Battle of Munfordville

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Battle of Munfordville
Part of the American Civil War
Battle of Munfordville.jpg
Date September 14, 1862 (1862-09-14) – September 17, 1862 (1862-09-17)
Location Hart County, Kentucky
Result Confederate victory
Belligerents
United States United States (Union) Confederate States of America CSA (Confederacy)
Commanders and leaders
John T. Wilder Surrendered
Cyrus Dunham
Simon Bolivar Buckner
James Ronald Chalmers
Units involved
Munfordville Garrison
Army of the Ohio
Army of Mississippi
Casualties and losses
4,148 714

The Battle of Munfordville (also known as the Battle of Green River) was an engagement in Kentucky during the American Civil War. Victory there allowed the Confederates to temporarily strengthen their hold on the region and impair Union supply lines.

On August 26, 1862, Confederate Gen. Braxton Bragg's army left Chattanooga, Tennessee and marched north through Sparta, TN and then to Glasgow, KY. Pursued by Maj. Gen. Don Carlos Buell's Union Army, Bragg approached Munfordville, a station on the Louisville & Nashville Railroad and the location of an 1,800 foot long railroad bridge crossing Green River, in mid-September. Col. John T. Wilder commanded the Union garrison at Munfordville, which consisted of three regiments behind extensive fortifications.

Wilder's force was first approached by Brig. Gen. James R. Chalmers who marched on Munfordville from Cave City, KY without orders. Chalmers had received an erroneous report from cavalry under Kirby Smith that the federal force in Munfordville had "not more than 1,800 men, entirely raw troops, and that they were fortifying their position, but that the railroad and telegraph had been destroyed in their rear, cutting them off completely from all communication and re-enforcements." Upon arriving on September 14, Chalmers demanded a surrender, which was rejected, and then proceeded to launch frontal assaults that were repulsed by the federal defenders. Chalmers' brigade suffered 288 casualties in the attacks before retreating back to Cave City.

Braxton Bragg was angry at Chalmers for his "unauthorized and injudicious" assault, but determined to force Munfordville's surrender nonetheless. Bragg believed that leaving Munfordville intact would "throw a gloom upon the whole army…[but forcing its surrender would] turn defeat into victory." Thus Bragg's army made a forced march of 25–35 miles the night of September 15–16 to Munfordville.

Late on September 16, realizing that Buell's forces were near and not wishing to kill or injure innocent civilians, the Confederates sent another demand for surrender. Wilder entered enemy lines under a flag of truce, and Confederate Maj. Gen. Simon B. Buckner escorted him to view the Confederate strength to convince him resistance was futile. Realizing the odds he faced (45 cannon and 25,000+ infantry), Wilder agreed to surrender. The formal ceremony took place the next day as the paroled federals marched out of Munfordville with new uniforms. W.L. Trask, a Confederate soldier, said the federals "were well clothed, looked fat and sleek and clean and neat and were in strange contrast to our own hungry, ragged and dirty looking rebels."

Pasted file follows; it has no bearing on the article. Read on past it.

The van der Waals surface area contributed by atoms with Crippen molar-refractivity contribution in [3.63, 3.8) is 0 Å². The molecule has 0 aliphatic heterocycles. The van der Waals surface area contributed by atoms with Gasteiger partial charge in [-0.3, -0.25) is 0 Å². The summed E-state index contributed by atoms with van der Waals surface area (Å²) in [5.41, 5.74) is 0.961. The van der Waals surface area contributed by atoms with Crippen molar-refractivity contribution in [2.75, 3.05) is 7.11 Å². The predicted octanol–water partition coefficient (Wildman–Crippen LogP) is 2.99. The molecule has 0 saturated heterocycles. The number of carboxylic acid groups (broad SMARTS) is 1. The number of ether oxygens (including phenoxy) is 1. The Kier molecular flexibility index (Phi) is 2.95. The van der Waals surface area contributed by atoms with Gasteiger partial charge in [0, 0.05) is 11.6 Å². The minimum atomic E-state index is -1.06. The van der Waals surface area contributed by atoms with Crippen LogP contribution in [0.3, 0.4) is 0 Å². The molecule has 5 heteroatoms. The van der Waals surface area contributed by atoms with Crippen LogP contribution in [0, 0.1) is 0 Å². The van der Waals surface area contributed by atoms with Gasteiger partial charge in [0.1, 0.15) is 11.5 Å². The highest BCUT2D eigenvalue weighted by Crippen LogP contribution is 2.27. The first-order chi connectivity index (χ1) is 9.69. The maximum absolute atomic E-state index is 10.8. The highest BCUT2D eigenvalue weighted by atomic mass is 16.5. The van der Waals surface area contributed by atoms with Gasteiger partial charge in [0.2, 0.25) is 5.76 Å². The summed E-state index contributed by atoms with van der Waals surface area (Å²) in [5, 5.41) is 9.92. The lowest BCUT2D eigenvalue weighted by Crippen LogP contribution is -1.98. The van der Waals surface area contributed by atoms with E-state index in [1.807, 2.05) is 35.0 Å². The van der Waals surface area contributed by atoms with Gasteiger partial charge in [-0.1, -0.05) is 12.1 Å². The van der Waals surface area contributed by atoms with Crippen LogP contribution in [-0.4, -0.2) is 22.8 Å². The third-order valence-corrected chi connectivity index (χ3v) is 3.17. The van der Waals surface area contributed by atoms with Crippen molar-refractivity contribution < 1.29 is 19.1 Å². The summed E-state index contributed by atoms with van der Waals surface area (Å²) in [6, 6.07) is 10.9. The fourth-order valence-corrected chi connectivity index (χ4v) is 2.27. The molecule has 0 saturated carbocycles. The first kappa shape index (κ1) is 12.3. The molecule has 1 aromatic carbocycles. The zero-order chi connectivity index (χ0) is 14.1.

Despite the capture of over 4,000 federals and stores of supplies at Munfordville, the victory did little for the Confederates other than slow them down. Author Kenneth W. Noe said "Unless he [Bragg] intended to fight it out along the Green River, an idea that flickered only briefly under duress, Munfordville was a three-day distraction the Confederate cause could ill afford." The incident is a good example of how Bragg had little overall vision for the campaign and instead simply reacted from event to event.[1]

Three places in the National Register of Historic Places are related to the battle. The entire battlefield is listed in the National Register as the Battle of Munfordville Site. The Unknown Confederate Soldier Monument in Horse Cave marks the grave of a Louisiana soldier accidentally killed while clearing timber for the Confederate advance. The Colonel Robert A. Smith Monument is the only one still on the battlefield. A monument to Colonel Smith also exists in Dean Cemetery in his home town of Edinburgh, Scotland.

See also[edit]

References[edit]

  1. ^ Noe, Kenneth (2001). Perryville: This Grand Havoc of Battle. University Press of Kentucky. pp. 69–71. ISBN 0-8131-2209-0. 

Coordinates: 37°15′44″N 85°53′24″W / 37.2622°N 85.8901°W / 37.2622; -85.8901